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The BIA reorganization that wasn't

First in an occasional series.

Once upon a time, a certain Bush administration (not this one, the father's) decided to reorganize the Bureau of Indian Affairs.

What happened next hardly comes as a surprise: tribal leaders complained they weren't consulted at a meeting in Albuquerque with the Secretary of the Interior. Upwards of 1,000 showed up to berate Manuel Lujan Jr.

"You say you want consultation with the Indian tribes, but I don't think you truly want it," Wayne Ducheneaux, then-President of the National Congress of American Indians (NCAI), told Lujan in September 1990.

Congress soon stepped in and told the Interior not to make any changes without the input of Indian Country. So a task force was whipped up, tribal leaders from the 12 BIA regions were appointed, a series of meetings were held all around the country and "consensus" was eventually reached on a set of recommendations to improve the agency that everyone loves to hate.

If all of this sounds familiar, it should. It's oddly like what happened when this Bush administration decided to reorganize.

News reports, government documents and Congressional testimony from the period recall a lot of the similarities. Only the names of the speakers appear to have changed.

"This is truly a first," said Lujan of the task force effort, as reported by The San Francisco Chronicle on December 3, 1993, "the first time that tribal governments and Indian people have had a say in how the BIA can be structured to best meet tribal needs."

Some of the best accounts come from the paper owned by the Seminole Tribe of Florida. The Seminole Tribune always took a skeptical and often humorous (Indian humor, that is) view of the BIA, referred to as the "Boss Indians Around" agency.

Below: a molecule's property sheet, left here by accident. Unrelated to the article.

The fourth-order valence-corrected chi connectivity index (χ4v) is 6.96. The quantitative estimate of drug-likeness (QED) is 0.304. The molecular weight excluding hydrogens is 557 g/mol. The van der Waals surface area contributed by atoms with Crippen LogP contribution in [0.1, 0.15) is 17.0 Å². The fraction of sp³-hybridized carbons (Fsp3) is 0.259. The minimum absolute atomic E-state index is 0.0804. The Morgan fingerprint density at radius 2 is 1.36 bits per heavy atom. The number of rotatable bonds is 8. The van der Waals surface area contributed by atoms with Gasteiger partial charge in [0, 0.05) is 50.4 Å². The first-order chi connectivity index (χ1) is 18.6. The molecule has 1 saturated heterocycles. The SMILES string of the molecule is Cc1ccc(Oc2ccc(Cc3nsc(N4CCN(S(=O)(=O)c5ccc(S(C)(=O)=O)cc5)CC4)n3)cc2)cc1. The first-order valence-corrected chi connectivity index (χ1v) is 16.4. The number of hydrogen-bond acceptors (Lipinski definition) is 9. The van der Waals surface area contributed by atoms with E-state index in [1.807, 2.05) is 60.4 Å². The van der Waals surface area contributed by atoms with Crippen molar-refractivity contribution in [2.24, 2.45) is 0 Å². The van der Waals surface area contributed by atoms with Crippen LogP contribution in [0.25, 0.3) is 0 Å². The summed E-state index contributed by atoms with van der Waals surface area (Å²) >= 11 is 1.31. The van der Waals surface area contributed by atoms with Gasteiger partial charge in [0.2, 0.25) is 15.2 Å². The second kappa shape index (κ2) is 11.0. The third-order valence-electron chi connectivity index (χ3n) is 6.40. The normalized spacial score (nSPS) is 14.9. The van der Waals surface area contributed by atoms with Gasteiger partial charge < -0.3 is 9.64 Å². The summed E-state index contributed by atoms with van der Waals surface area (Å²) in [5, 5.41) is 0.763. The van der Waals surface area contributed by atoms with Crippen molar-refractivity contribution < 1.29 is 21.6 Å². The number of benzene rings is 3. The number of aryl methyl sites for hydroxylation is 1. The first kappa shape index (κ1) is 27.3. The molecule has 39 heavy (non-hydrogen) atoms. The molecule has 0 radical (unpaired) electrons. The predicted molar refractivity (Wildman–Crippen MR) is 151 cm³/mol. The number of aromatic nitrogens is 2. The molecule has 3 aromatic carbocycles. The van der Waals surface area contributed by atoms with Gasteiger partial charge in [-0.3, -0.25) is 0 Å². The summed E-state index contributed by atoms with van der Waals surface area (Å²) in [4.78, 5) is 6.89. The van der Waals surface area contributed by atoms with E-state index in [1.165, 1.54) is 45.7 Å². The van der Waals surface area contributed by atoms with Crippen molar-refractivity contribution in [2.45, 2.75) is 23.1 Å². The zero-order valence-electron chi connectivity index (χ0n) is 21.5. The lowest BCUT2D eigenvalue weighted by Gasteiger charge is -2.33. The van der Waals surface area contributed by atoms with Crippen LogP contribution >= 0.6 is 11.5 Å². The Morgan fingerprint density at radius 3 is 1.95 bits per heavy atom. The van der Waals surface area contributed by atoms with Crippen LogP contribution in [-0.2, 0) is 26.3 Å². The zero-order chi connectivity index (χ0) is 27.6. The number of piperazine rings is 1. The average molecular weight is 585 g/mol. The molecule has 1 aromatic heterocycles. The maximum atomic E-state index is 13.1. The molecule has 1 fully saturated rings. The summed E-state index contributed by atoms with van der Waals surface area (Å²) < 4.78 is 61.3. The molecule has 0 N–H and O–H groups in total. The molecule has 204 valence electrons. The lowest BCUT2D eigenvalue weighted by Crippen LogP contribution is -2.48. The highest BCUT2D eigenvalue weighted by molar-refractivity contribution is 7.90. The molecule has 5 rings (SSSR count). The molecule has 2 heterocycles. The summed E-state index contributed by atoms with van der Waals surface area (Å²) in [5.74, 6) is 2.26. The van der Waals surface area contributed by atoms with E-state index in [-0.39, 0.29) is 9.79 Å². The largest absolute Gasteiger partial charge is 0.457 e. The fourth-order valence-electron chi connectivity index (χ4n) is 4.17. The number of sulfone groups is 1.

One December 13, 1991, article is representative: "Look around the conference room. This is an important meeting. It has a long name: Joint Tribal/Bureau of Indian Affairs/Department of the Interior Advisory Task Force on Bureau of Indian Affairs Reorganization. Wheewww!"

"Important people are here, some with pens in their hands, others with concern on their faces. Some are leaned together, whispering in hushed tones. Some look like they're asleep. The top officials of Indian Country are in session."

"Gruff Mescalero Apache leader Wendell Chino fumes and steams. Tall, likeable BIA top dog Dr. Eddie Brown raises an eyebrow of concern. Quiet, staring intently is Seminole chairman James Billie, who writes songs when it gets boring and calculates the politics when it's not. Stately coat-and tied Mississippi chief Phillip Martin smiles knowingly, graciously tolerant of discussions he's heard many times before. Cheyenne-Arapaho's Juanita Learned, Penobscot's James Sappier, Navajo's Daniel Tso, Joseph Goombi of Kiowa - Indian Country top thinkers all."

"But thinking won't unstick the xerox machine, will it?"

So what happened?

The xerox machine, it seems, is still stuck.

Relevant Links:
Indian Trust, Department of Interior -
Indian Trust: Cobell v. Norton -
Cobell v. Norton, Department of Justice -
Trust Reform, NCAI -

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